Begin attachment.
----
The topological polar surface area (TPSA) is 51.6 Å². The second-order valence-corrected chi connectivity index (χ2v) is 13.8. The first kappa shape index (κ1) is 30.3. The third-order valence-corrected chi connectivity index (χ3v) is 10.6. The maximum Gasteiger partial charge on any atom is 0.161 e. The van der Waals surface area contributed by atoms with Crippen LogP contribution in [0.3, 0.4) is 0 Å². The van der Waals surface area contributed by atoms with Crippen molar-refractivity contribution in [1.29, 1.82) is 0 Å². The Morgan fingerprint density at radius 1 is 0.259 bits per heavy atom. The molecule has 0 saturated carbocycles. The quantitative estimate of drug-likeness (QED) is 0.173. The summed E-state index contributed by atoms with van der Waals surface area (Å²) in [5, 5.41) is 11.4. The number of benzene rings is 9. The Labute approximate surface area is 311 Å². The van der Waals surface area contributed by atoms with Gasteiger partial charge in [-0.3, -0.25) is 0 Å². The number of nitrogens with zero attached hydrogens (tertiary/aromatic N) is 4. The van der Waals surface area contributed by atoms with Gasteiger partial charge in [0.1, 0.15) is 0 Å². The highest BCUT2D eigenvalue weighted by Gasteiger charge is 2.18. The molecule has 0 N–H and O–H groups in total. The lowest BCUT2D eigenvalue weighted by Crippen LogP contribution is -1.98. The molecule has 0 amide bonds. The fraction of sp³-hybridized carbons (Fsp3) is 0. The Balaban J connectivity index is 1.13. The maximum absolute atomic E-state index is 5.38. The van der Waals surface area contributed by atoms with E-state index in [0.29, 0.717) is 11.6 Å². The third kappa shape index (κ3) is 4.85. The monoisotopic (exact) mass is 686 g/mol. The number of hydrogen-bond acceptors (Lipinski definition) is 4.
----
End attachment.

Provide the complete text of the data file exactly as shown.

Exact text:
The topological polar surface area (TPSA) is 51.6 Å². The second-order valence-corrected chi connectivity index (χ2v) is 13.8. The first kappa shape index (κ1) is 30.3. The third-order valence-corrected chi connectivity index (χ3v) is 10.6. The maximum Gasteiger partial charge on any atom is 0.161 e. The van der Waals surface area contributed by atoms with Crippen LogP contribution in [0.3, 0.4) is 0 Å². The van der Waals surface area contributed by atoms with Crippen molar-refractivity contribution in [1.29, 1.82) is 0 Å². The Morgan fingerprint density at radius 1 is 0.259 bits per heavy atom. The molecule has 0 saturated carbocycles. The quantitative estimate of drug-likeness (QED) is 0.173. The summed E-state index contributed by atoms with van der Waals surface area (Å²) in [5, 5.41) is 11.4. The number of benzene rings is 9. The Labute approximate surface area is 311 Å². The van der Waals surface area contributed by atoms with Gasteiger partial charge in [-0.3, -0.25) is 0 Å². The number of nitrogens with zero attached hydrogens (tertiary/aromatic N) is 4. The van der Waals surface area contributed by atoms with Gasteiger partial charge in [0.1, 0.15) is 0 Å². The highest BCUT2D eigenvalue weighted by Gasteiger charge is 2.18. The molecule has 0 N–H and O–H groups in total. The lowest BCUT2D eigenvalue weighted by Crippen LogP contribution is -1.98. The molecule has 0 amide bonds. The fraction of sp³-hybridized carbons (Fsp3) is 0. The Balaban J connectivity index is 1.13. The maximum absolute atomic E-state index is 5.38. The van der Waals surface area contributed by atoms with E-state index in [0.29, 0.717) is 11.6 Å². The third kappa shape index (κ3) is 4.85. The monoisotopic (exact) mass is 686 g/mol. The number of hydrogen-bond acceptors (Lipinski definition) is 4.